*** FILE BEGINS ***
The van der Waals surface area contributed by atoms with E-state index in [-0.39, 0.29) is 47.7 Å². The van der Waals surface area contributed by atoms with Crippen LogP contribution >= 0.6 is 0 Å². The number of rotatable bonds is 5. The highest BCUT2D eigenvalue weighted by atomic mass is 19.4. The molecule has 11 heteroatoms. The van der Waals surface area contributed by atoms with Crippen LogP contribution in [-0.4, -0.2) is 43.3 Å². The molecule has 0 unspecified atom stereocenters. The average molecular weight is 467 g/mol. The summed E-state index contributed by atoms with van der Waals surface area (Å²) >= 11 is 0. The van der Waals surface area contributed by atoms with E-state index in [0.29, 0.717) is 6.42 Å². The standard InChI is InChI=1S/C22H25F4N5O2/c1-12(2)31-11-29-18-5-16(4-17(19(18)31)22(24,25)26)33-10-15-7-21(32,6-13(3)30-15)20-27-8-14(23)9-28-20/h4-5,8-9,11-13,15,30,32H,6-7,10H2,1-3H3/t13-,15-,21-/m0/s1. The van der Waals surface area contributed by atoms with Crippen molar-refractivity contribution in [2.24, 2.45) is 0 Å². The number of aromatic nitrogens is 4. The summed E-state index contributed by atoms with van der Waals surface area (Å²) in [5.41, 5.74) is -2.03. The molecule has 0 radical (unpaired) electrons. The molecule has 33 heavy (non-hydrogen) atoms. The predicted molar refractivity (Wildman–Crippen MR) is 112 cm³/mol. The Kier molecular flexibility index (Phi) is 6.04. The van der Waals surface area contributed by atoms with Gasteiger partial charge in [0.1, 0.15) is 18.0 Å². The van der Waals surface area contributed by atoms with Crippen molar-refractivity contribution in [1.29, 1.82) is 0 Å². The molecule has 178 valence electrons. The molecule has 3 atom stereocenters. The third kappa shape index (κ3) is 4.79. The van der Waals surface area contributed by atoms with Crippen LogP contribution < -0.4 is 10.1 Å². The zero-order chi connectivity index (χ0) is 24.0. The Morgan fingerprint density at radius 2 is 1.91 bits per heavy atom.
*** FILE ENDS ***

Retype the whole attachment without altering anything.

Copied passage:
The van der Waals surface area contributed by atoms with E-state index in [-0.39, 0.29) is 47.7 Å². The van der Waals surface area contributed by atoms with Crippen LogP contribution >= 0.6 is 0 Å². The number of rotatable bonds is 5. The highest BCUT2D eigenvalue weighted by atomic mass is 19.4. The molecule has 11 heteroatoms. The van der Waals surface area contributed by atoms with Crippen LogP contribution in [-0.4, -0.2) is 43.3 Å². The molecule has 0 unspecified atom stereocenters. The average molecular weight is 467 g/mol. The summed E-state index contributed by atoms with van der Waals surface area (Å²) >= 11 is 0. The van der Waals surface area contributed by atoms with E-state index in [0.29, 0.717) is 6.42 Å². The standard InChI is InChI=1S/C22H25F4N5O2/c1-12(2)31-11-29-18-5-16(4-17(19(18)31)22(24,25)26)33-10-15-7-21(32,6-13(3)30-15)20-27-8-14(23)9-28-20/h4-5,8-9,11-13,15,30,32H,6-7,10H2,1-3H3/t13-,15-,21-/m0/s1. The van der Waals surface area contributed by atoms with Crippen molar-refractivity contribution in [2.24, 2.45) is 0 Å². The number of aromatic nitrogens is 4. The summed E-state index contributed by atoms with van der Waals surface area (Å²) in [5.41, 5.74) is -2.03. The molecule has 0 radical (unpaired) electrons. The molecule has 33 heavy (non-hydrogen) atoms. The predicted molar refractivity (Wildman–Crippen MR) is 112 cm³/mol. The Kier molecular flexibility index (Phi) is 6.04. The van der Waals surface area contributed by atoms with Gasteiger partial charge in [0.1, 0.15) is 18.0 Å². The van der Waals surface area contributed by atoms with Crippen molar-refractivity contribution in [1.29, 1.82) is 0 Å². The molecule has 178 valence electrons. The molecule has 3 atom stereocenters. The third kappa shape index (κ3) is 4.79. The van der Waals surface area contributed by atoms with Crippen LogP contribution < -0.4 is 10.1 Å². The zero-order chi connectivity index (χ0) is 24.0. The Morgan fingerprint density at radius 2 is 1.91 bits per heavy atom.